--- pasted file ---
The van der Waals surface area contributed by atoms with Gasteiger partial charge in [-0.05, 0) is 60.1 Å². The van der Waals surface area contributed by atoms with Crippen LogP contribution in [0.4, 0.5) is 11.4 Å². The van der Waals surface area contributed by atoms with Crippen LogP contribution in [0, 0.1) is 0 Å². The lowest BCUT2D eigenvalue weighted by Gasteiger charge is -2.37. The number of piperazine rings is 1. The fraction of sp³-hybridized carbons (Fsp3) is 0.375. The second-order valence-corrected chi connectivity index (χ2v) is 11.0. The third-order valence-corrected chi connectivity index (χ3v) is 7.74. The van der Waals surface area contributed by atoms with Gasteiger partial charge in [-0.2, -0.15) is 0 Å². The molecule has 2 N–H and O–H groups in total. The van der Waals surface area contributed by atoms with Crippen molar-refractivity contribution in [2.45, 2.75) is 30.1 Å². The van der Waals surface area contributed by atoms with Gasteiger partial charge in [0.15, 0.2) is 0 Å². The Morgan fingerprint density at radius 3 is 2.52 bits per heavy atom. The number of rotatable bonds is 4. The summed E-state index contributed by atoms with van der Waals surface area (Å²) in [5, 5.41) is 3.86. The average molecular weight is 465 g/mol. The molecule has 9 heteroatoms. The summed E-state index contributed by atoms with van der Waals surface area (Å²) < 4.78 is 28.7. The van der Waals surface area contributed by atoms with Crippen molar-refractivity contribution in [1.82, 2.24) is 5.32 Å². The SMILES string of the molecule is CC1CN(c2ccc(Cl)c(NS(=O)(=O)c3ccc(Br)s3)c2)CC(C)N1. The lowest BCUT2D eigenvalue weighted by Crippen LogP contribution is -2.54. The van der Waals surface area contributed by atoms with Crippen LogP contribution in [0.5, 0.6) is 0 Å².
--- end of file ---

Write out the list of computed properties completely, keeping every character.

The van der Waals surface area contributed by atoms with Gasteiger partial charge in [-0.05, 0) is 60.1 Å². The van der Waals surface area contributed by atoms with Crippen LogP contribution in [0.4, 0.5) is 11.4 Å². The van der Waals surface area contributed by atoms with Crippen LogP contribution in [0, 0.1) is 0 Å². The lowest BCUT2D eigenvalue weighted by Gasteiger charge is -2.37. The number of piperazine rings is 1. The fraction of sp³-hybridized carbons (Fsp3) is 0.375. The second-order valence-corrected chi connectivity index (χ2v) is 11.0. The third-order valence-corrected chi connectivity index (χ3v) is 7.74. The van der Waals surface area contributed by atoms with Gasteiger partial charge in [-0.2, -0.15) is 0 Å². The molecule has 2 N–H and O–H groups in total. The van der Waals surface area contributed by atoms with Crippen molar-refractivity contribution in [2.45, 2.75) is 30.1 Å². The van der Waals surface area contributed by atoms with Gasteiger partial charge in [0.15, 0.2) is 0 Å². The Morgan fingerprint density at radius 3 is 2.52 bits per heavy atom. The number of rotatable bonds is 4. The summed E-state index contributed by atoms with van der Waals surface area (Å²) in [5, 5.41) is 3.86. The average molecular weight is 465 g/mol. The molecule has 9 heteroatoms. The summed E-state index contributed by atoms with van der Waals surface area (Å²) < 4.78 is 28.7. The van der Waals surface area contributed by atoms with Crippen molar-refractivity contribution in [1.82, 2.24) is 5.32 Å². The SMILES string of the molecule is CC1CN(c2ccc(Cl)c(NS(=O)(=O)c3ccc(Br)s3)c2)CC(C)N1. The lowest BCUT2D eigenvalue weighted by Crippen LogP contribution is -2.54. The van der Waals surface area contributed by atoms with Crippen LogP contribution in [0.5, 0.6) is 0 Å².